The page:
As of Dec. 2, there have been approximately 110 cases of pertussis, more commonly known as whooping cough, being investigated in the Waynesboro, Augusta and Staunton areas since Oct. 25. Even though there aren’t any reported cases in the Harrisonburg and Rockingham area yet, these 110 convey a spike from the 2016-18 average of three whooping cough cases in the same areas, according to the Virginia Department of Health.
The outbreak of whooping cough is steadily rising in the area. On Nov. 8, there were only 23 cases of whooping cough in the area.
Whooping cough, a contagious respiratory illness caused by the bacteria Bordetella pertussis, can last up to six weeks, Denise Bonds, director of the Thomas Jefferson Health District at the Virginia Department of Health, said.
“[Whooping cough] sounds often like a seal barking, and you get these proxies of them, so you just keep coughing, coughing, coughing,” Bonds said.
Bonds said most of the newfound cases are found in those who have had the vaccine, but the vaccine lost its strength over time. To combat this issue, Bonds said a “booster,” another vaccine of the immunization, is recommended.
“As many as 80% of immunized household contacts of symptomatic cases become infected, mainly because of waning immunity,” Bonds said.
Additionally, Bonds said that if one has had a tetanus shot, then one’s had the vaccine for whooping cough, as the Tdap shot includes immunization for tetanus, diphtheria and pertussis. The Tdap shot is required for students to attend JMU.
An official diagnosis is reached after going through symptoms, seeing if one has been introduced to the illness prior and, lastly, doing a nasopharyngeal swab, which typically goes through the nose to the back of the throat. The swab is sent off to the lab for testing.
The individuals most at risk of contracting whooping cough are infants, women who are pregnant, those with pre-existing illnesses and the elderly, Bonds said. These individuals are more susceptible than others because of their weaker immune systems.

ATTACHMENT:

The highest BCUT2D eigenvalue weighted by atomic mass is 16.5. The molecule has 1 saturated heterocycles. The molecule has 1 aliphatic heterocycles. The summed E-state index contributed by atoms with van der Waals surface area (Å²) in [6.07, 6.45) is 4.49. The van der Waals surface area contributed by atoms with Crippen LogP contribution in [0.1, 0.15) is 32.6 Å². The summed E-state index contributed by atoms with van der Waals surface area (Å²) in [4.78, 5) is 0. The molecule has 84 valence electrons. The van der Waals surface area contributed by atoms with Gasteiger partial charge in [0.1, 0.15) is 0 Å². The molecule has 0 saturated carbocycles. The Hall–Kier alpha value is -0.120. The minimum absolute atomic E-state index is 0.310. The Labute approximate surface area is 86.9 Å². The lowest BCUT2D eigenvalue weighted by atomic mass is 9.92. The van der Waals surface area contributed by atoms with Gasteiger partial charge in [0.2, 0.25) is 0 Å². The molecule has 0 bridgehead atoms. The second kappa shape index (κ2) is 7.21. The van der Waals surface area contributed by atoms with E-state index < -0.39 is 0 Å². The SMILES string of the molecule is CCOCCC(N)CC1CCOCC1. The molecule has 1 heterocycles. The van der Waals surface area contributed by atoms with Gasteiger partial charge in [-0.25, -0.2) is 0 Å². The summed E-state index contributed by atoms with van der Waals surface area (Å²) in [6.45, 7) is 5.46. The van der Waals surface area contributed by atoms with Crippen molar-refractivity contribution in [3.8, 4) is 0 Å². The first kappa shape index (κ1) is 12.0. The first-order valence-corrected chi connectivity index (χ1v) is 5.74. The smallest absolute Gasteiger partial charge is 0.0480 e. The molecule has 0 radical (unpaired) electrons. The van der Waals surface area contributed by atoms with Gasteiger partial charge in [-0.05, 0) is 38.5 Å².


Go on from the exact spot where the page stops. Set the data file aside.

As far as college student’s susceptibility to whooping cough, Louise Temple, professor of integrated science and technology, said college students on their own are no more susceptible than others to whooping cough. However, they become vulnerable to the illness when they are in close contact with others, such as living in dorms, as the disease is extremely contagious.
“The risk of college students having it is when they go home for the holidays,” Temple said. “Then there are elders around or babies around and that would be the vulnerable population.”
According to the Centers for Disease Control and Prevention, symptoms of whooping cough begin with a low-grade fever, runny nose, occasional cough and sleep apnea in babies. It can present itself as early as five to 10 days after initial contact or as late as three weeks.
The health department is still “continuing to work on case reports for the ongoing outbreak in the Staunton/Augusta/Waynesboro area,” Laura Kornegay, health director of the Central Shenandoah health district at the Virginia Department of Health, said in an email.
“The outbreaks aren’t being counted on a case-by-case basis right now but are being investigated as a whole,” Kornegay said. “There are no cases in the Rockingham County or Harrisonburg region, though.”
The outbreak may continue to spread and potentially make its way to the Rockingham and Harrisonburg areas, and JMU students may become infected. In order to be proactive about the illness, Bonds suggests hygienic steps such as covering one’s mouth when coughing and washing hands frequently.
“If you do become ill, stay away from other people so you don’t infect them,” Bonds said. “Of course, a vaccine can be very helpful. Those are kind of the big ones: good public health, self-isolation if you start to develop a cough. If you do develop a cough, be sure to go to the doctor to get a diagnosis.”
The JMU Health Center declined to comment on the matter, as did Sentara RMH Medical Center. When The Breeze asked to speak with someone from the Rockingham County and Harrisonburg health districts, it was deferred to Kornegay repeatedly.
As far as what’s being done to mitigate the outbreak, Bonds said immunization boosters and prophylactic antibiotics — antibiotics that prevent an illness — are being used. The treatment for whooping cough consists of antibiotics and plenty of rest, Bonds said.
“Pertussis is spread through respiratory droplets, so the best way to prevent is through contact isolation,” Bonds said. “Those that are infected should stay home and should especially stay away from the high-risk groups.”
CORRECTION (Dec. 12, 8:04 p.m.): A previous version of this article stated that 110 cases of whooping cough were confirmed, while in actuality, they were being investigated.
Contact Carley Welch at firstname.lastname@example.org. For more coverage of JMU and Harrisonburg news, follow the news desk on Twitter @BreezeNewsJMU.